—  Gaio Valerio Catullo, list of poems by Catullus

III, lines 1–4
Lord Byron's translation:
Ye Cupids, droop each little head,
Nor let your wings with joy be spread:
My Lesbia's favourite bird is dead,
Whom dearer than her eyes she loved.
Carmina

„To whom am I to present my pretty new book, freshly smoothed off with dry pumice stone?“
Cui dono lepidum novum libellum Arido modo pumice expolitum?

—  Gaio Valerio Catullo, list of poems by Catullus

I, lines 1–2
Carmina

„Ah, what is more blessed than to put cares away, when the mind lays by its burden, and tired with labour of far travel we have come to our own home and rest on the couch we longed for? This it is which alone is worth all these toils.“
O quid solutis est beatius curis, cum mens onus reponit, ac peregrino labore fessi venimus larem ad nostrum, desideratoque acquiescimus lecto? hoc est quod unum est pro laboribus tantis.

—  Gaio Valerio Catullo, list of poems by Catullus

XXXI, lines 7–11
Carmina

„Wandering through many countries and over many seas I come, my brother, to these sorrowful obsequies, to present you with the last guerdon of death, and speak, though in vain, to your silent ashes, since fortune has taken your own self away from me—alas, my brother, so cruelly torn from me! Yet now meanwhile take these offerings, which by the custom of our fathers have been handed down—a sorrowful tribute—for a funeral sacrifice; take them, wet with many tears of a brother, and for ever, my brother, hail and farewell!“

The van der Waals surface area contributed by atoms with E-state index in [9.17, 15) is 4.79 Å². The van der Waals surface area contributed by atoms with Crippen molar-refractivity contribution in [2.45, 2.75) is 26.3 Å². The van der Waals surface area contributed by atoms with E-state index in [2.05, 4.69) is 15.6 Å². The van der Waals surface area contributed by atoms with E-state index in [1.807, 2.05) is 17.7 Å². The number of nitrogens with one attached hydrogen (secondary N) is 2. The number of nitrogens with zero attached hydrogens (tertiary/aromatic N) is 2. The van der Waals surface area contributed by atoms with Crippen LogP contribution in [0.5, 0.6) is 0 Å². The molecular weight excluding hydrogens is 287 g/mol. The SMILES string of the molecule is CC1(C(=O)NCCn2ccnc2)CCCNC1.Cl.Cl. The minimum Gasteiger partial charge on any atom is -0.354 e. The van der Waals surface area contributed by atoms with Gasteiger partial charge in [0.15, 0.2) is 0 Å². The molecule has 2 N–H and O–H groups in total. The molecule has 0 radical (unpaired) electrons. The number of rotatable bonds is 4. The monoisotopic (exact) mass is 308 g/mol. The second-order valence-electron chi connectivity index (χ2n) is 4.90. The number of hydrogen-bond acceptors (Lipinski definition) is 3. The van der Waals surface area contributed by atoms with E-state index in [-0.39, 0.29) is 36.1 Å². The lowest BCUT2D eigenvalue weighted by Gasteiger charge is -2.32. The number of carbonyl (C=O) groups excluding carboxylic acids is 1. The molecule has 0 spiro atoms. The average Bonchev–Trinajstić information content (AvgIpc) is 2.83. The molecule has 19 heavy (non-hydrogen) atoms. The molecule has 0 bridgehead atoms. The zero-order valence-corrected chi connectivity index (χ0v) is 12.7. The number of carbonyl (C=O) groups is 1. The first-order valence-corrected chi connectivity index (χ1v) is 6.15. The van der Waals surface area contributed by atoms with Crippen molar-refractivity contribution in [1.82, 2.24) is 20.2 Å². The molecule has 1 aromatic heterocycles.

Multas per gentes et multa per aequora vectus Advenio has miseras, frater, ad inferias, Ut te postremo donarem munere mortis Et mutam nequiquam alloquerer cinerem. Quandoquidem fortuna mihi tete abstulit ipsum, Heu miser indigne frater adempte mihi, Nunc tamen interea haec prisco quae more parentum Tradita sunt tristi munere ad inferias, Accipe fraterno multum manantia fletu, Atque in perpetuum, frater, ave atque vale.

—  Gaio Valerio Catullo, list of poems by Catullus

CI, lines 1–10
Sir William Marris's translation:
By many lands and over many a wave
I come, my brother, to your piteous grave,
To bring you the last offering in death
And o'er dumb dust expend an idle breath;
For fate has torn your living self from me,
And snatched you, brother, O, how cruelly!
Yet take these gifts, brought as our fathers bade
For sorrow's tribute to the passing shade;
A brother's tears have wet them o'er and o'er;
And so, my brother, hail, and farewell evermore!
Carmina

„Leave off wishing to deserve any thanks from anyone, or thinking that anyone can ever become grateful.“
Desine de quoquam quicquam bene velle mereri, Aut aliquem fieri posse putare pium.

—  Gaio Valerio Catullo, list of poems by Catullus

LXXIII, lines 1–2
Carmina

„Now he goes along the dark road, thither whence they say no one returns.“
Qui nunc it per iter tenebricosum illuc, unde negant redire quemquam.

—  Gaio Valerio Catullo, list of poems by Catullus

III, lines 11–12
Carmina

„If I have led a pure life.“
Si vitam puriter egi.

—  Gaio Valerio Catullo, list of poems by Catullus

LXXVI, line 19
Carmina

„What is given by the gods more desirable than the fortunate hour?“
Quid datur a divis felici optatius hora?

—  Gaio Valerio Catullo, list of poems by Catullus

LXII
Carmina

„He seems to me to be equal to a god, he, if it may be, seems to surpass the very gods, who sitting opposite thee again and again gazes at thee and hears thee sweetly laughing.“
Ille mi par esse Deo videtur, ille, si fas est, superare Divos, qui sedens adversus identidem te spectat et audit dulce ridentem.

—  Gaio Valerio Catullo, list of poems by Catullus

LI, lines 1–5. Cf. Sappho 31.
Carmina